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Posted: 7/9/2013 7:07:27 AM EST
long time ago i bought a complete rifle with the Hesse polymer lower. later i read on the net that they had a problem with them breaking at the buffer tube area. so i took it off and replaced it with a regular one. its been sitting around for a while and I am thinking it might make a good reciever for a 22.

So would it be strong enough for a 22?
anyone make a complete 22 parts kit?
should i just leave it in the drawer and just get a complete gun if i wanted a 22?

Thanks
Link Posted: 7/9/2013 7:15:35 AM EST
[Last Edit: 7/9/2013 7:17:15 AM EST by carbineone1964]
Well it is not what I would ever use, but as long as you do not run it over or drop it it should work atleast. Does it have plastic internals as well? That would probably cause more problems than the exterior plastic will.

Since you already have it anyway, give it a shot..

Link Posted: 7/11/2013 4:25:56 AM EST
This is off the main subject but some weapons are designed to be plastic like the Glock handguns. I ran an aluminum frame with a G22 and because the frame didn't flex like the polymer frame I had pins breaking.
I have been told that .22 uppers create a lot of stress on the fire control group. I don't know how that affects the polymer lower. I would hope that if you did have a problem the manufacture would fix it.
Link Posted: 7/11/2013 8:11:28 AM EST
[Last Edit: 7/11/2013 8:19:55 AM EST by AFSC2W171Z]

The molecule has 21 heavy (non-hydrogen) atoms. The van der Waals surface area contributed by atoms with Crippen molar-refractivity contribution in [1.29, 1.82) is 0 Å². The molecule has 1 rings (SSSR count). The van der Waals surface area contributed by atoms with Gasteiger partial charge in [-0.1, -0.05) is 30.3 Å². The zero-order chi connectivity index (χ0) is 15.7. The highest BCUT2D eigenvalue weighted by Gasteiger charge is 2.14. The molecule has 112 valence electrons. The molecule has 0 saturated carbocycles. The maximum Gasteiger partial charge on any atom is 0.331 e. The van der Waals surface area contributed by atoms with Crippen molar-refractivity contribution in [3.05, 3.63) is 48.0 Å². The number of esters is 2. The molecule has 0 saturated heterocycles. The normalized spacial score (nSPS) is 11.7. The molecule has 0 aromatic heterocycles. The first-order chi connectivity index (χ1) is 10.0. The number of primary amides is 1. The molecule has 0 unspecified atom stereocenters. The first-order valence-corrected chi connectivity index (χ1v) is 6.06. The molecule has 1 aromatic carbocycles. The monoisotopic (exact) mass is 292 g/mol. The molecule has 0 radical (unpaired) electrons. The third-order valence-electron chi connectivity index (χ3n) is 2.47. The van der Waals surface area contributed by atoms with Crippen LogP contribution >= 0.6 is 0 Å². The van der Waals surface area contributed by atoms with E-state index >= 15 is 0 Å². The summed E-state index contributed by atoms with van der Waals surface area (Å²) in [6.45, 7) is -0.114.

The place you do not want to have polymer only in an AR rifle of any caliber
is the upper receiver. To make an AR upper have acceptable longevity it
must have a metal "sub-chassis." The M&P 15-22 has one but could use
improvement.

A polymer lower such as the Hesse has a reputation for failure at the
receiver extension, AKA "buffer tube." But this is due to the recoil factor of
centerfire cartridges. The rimfire exerts no such stress so there shouldn't be an
issue in that respect.

Where you may see accelerated wear is in the FCG pin holes as the AR in
rimfire more often than not requires full power hammer springs to ensure
reliable ignition.

So long as your take down pins and FCG pins line up O.K. and you are not planning on
using your gun for a club, there is no major reason not to use what you've
already got on hand. I prefer metal AR's but you have the part so give it a try.

Ted
Link Posted: 7/11/2013 8:56:21 AM EST
[Last Edit: 7/11/2013 8:57:45 AM EST by HappySteve]
I feel the same way about, polymer uppers, I would stay away from. I do own a 15/22. I just don't like a metal barrel in polymer upper. Now lowers, I have seen allot of people get away with, and everybody I know uses a frontier polymer lower. heres one from Joe bobs:


http://www.joeboboutfitters.com/New_Frontier_Armory_STRIPPED_AR15_Polymer_Lower_p/nfa-stripped.htm
Link Posted: 7/11/2013 6:25:53 PM EST
I think the polymer lower would be a good canidate for the KNS pins which would help keep the pin holes from wallering out.
Link Posted: 7/11/2013 6:26:43 PM EST
I might use a Hesse lower for a door wedge.
Link Posted: 7/12/2013 5:34:08 PM EST
Sure, you could shoot a Hesse lower with a .22, it would be good enough for that.
Link Posted: 7/13/2013 8:35:31 PM EST
Originally Posted By VASCAR2:
I think the polymer lower would be a good canidate for the KNS pins which would help keep the pin holes from wallering out.


Link Posted: 7/24/2013 11:30:54 AM EST
I bought one back in 2001 (before I knew better). It has had a dedicated .22 Upper on it since I got it. Tens of thousands of rounds fired, no issues.

Brad
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